Cousins, the 4th overall pick in this year's draft has all the makings of a superstar. He heads to Sacramento where he'll partner with Tyreke Evans in hopes of igniting a stagnant franchise.
Jason Thompson is slated to begin the year as their center, which leaves Cousins free to take on opposing forwards and avoid the big-time shot blockers.
He has all the skills to be an impact player on offense from day 1, and with the team desperate for any type of spark, he'll be given every chance to shine.
He's being taken in round 12, but could easily produce like a number three forward, maybe better.
In a sense, Hickson already broke out with Cleveland last season, but he did so as a reserve.
With Lebron out of town and Jamison playing like dog pooh, Hickson will be asked to take on a more active role in the offense. He scored 20+ points eight times last season, so he can do it, now he just has to do it consistently.
The Cavs are counting on him and you could do much worse than Hickson in rounds 10-12
Let me preface this by saying Oden is currently being taken, on average, in round 14, as the 31st center-eligible player off the board. I know he's one of the walking wounded, but if he makes it through a full season he'll be one of the best values anywhere in your draft.
I wouldn't count on him as my starting center, but I also wouldn't wait until 30 other centers were gone before taking him. The man was the top pick in the draft after all.
He's risky and could be out for the year at any moment, but once you've got all your starters why not take a chance on an elite talent at a thin position?
Round 14 would be a steal. If I had any faith that he could stay healthy I'd look his way as early as round 8. As it is, I'd be thinking about Oden starting in round 12.
He was the gem of the waiver wire late last season when he averaged over 22 points and 8 rebounds over his last 32 games. Gilbert Arenas and John Wall figure to take a lot of shots, but the Wizards don't have anyone besides Blatche they can count on in the post.
He may also spend time at power forward, allowing JaVale McGee to get some minutes, but dual-eligibility only increases his value. You can snag him in round 6 or 7 and there's a good chance he outproduces Bogut, Horford, Marc Gasol, and Kaman, all of whom are going before Blatche.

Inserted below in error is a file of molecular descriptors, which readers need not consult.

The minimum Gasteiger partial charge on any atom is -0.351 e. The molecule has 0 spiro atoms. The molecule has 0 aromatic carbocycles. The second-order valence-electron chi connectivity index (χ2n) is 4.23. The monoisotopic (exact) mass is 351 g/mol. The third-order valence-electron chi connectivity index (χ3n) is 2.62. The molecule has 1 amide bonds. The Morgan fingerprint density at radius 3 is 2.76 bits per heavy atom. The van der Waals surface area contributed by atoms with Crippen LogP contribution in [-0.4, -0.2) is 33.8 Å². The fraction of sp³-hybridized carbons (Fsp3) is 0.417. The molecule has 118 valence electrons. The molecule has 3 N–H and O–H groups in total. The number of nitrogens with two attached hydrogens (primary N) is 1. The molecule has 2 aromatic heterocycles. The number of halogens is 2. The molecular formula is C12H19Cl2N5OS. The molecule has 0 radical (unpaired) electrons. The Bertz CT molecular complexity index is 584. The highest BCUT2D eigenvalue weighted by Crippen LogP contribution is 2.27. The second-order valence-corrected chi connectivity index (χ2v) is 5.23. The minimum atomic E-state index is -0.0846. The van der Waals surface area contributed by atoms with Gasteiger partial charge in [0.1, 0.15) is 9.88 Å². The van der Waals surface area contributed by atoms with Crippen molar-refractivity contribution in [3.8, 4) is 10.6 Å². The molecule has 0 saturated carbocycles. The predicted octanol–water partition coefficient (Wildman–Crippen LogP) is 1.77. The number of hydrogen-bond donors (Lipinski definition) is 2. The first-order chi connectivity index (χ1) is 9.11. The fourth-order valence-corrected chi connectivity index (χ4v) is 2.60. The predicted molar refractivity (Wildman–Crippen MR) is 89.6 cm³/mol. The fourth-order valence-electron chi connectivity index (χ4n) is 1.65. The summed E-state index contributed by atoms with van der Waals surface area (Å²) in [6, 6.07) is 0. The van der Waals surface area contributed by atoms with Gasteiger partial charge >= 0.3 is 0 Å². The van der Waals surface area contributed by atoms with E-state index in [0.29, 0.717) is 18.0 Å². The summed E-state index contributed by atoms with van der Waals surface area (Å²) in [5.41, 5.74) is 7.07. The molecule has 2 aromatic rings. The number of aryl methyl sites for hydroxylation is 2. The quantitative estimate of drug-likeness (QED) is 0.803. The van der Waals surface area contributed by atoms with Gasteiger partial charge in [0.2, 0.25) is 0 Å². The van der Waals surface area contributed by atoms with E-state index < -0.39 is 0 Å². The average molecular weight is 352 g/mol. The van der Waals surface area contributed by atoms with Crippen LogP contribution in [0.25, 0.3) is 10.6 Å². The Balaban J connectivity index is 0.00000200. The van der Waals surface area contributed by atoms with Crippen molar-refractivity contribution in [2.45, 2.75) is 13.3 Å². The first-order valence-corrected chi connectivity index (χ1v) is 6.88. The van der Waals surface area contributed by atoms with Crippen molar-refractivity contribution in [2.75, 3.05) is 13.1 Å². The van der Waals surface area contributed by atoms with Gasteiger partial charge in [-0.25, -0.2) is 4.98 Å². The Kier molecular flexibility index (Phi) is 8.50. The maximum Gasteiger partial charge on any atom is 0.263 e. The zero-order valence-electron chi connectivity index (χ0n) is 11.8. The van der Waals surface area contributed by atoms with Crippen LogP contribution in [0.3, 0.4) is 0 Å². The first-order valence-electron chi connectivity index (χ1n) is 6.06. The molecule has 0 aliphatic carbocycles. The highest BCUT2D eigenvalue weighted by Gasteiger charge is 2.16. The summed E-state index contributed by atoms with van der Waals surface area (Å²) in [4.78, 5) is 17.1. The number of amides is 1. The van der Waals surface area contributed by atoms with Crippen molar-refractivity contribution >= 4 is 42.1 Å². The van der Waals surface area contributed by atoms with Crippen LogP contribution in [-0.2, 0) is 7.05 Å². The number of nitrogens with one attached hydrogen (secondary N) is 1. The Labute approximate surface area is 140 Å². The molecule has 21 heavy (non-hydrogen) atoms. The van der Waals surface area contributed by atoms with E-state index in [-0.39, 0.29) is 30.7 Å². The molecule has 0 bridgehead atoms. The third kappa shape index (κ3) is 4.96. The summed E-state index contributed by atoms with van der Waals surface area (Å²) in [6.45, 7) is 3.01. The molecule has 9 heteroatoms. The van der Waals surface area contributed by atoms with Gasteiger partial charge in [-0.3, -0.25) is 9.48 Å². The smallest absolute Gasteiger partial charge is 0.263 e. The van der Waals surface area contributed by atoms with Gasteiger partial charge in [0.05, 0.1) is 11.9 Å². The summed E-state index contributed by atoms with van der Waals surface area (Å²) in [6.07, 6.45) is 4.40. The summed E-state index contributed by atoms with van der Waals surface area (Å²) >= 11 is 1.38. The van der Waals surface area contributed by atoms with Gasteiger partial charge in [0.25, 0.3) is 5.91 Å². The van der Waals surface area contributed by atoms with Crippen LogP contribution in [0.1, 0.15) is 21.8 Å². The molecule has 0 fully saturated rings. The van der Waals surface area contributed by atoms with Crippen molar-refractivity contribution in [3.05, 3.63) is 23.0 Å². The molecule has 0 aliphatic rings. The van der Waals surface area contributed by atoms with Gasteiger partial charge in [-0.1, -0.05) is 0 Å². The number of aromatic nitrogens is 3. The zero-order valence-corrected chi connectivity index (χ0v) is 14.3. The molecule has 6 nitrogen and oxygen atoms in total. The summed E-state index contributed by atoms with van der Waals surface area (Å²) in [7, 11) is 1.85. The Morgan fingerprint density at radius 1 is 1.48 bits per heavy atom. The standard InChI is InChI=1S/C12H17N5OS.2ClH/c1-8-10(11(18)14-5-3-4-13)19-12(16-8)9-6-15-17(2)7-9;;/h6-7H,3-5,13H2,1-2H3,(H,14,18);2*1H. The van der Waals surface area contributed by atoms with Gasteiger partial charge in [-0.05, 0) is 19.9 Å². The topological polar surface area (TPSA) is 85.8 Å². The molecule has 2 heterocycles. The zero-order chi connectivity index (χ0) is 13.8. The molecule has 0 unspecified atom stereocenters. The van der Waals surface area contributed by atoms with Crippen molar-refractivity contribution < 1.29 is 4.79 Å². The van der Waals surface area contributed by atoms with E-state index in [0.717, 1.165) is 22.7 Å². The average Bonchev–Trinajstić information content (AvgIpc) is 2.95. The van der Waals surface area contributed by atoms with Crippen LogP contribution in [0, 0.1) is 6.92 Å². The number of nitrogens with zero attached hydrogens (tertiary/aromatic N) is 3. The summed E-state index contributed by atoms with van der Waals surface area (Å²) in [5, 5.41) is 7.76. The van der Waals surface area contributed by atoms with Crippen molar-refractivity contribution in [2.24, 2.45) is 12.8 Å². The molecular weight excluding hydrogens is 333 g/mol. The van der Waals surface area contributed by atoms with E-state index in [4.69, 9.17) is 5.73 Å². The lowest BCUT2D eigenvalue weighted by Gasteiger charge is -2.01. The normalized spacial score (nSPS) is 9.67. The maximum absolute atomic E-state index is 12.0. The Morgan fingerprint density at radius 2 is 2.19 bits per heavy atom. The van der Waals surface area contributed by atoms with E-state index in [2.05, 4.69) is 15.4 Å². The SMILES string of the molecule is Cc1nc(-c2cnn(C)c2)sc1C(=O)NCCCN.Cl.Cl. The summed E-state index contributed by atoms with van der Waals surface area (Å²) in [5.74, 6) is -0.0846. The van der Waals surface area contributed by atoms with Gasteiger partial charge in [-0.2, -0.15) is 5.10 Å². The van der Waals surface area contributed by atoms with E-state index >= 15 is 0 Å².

The former Georgetown Hoya averaged 11.7 points and 5.7 rebounds last season. Not great numbers by any means, but they were a huge improvement over his rookie season. If he can make a similar leap in production this year, we're talking about a 16 ppg, 8 rpg center.
That's creeping into number one starter territory.
Hibbert's shown the ability to score in bunches, he had 29 points in the last game of the season, and should only develop more consistency as his career progresses. If his minutes rise from 25 per game last season into the mid 30's this season, he could be a real bargain.
He's currently going in the 9th round. If you land him there, you're in great shape. Even if you reach a bit and take him in the 7th or 8th he can still provide good value.
I hate Joakim Noah. His ponytail irritates me. His constant tough guy act and chest pounding irritates me. His out of control playing style irritates me.
His fantasy production does not. That's one thing I love about Noah.
He's never going to score much, but he rebounds like it's his job. Wait, it is his job, but still, he does it like he loves his job, and he probably does.
Marcus Camby has been an elite fantasy center (when healthy) for the better part of 15 years despite scoring more than 13 ppg only once, in his rookie season of 1996.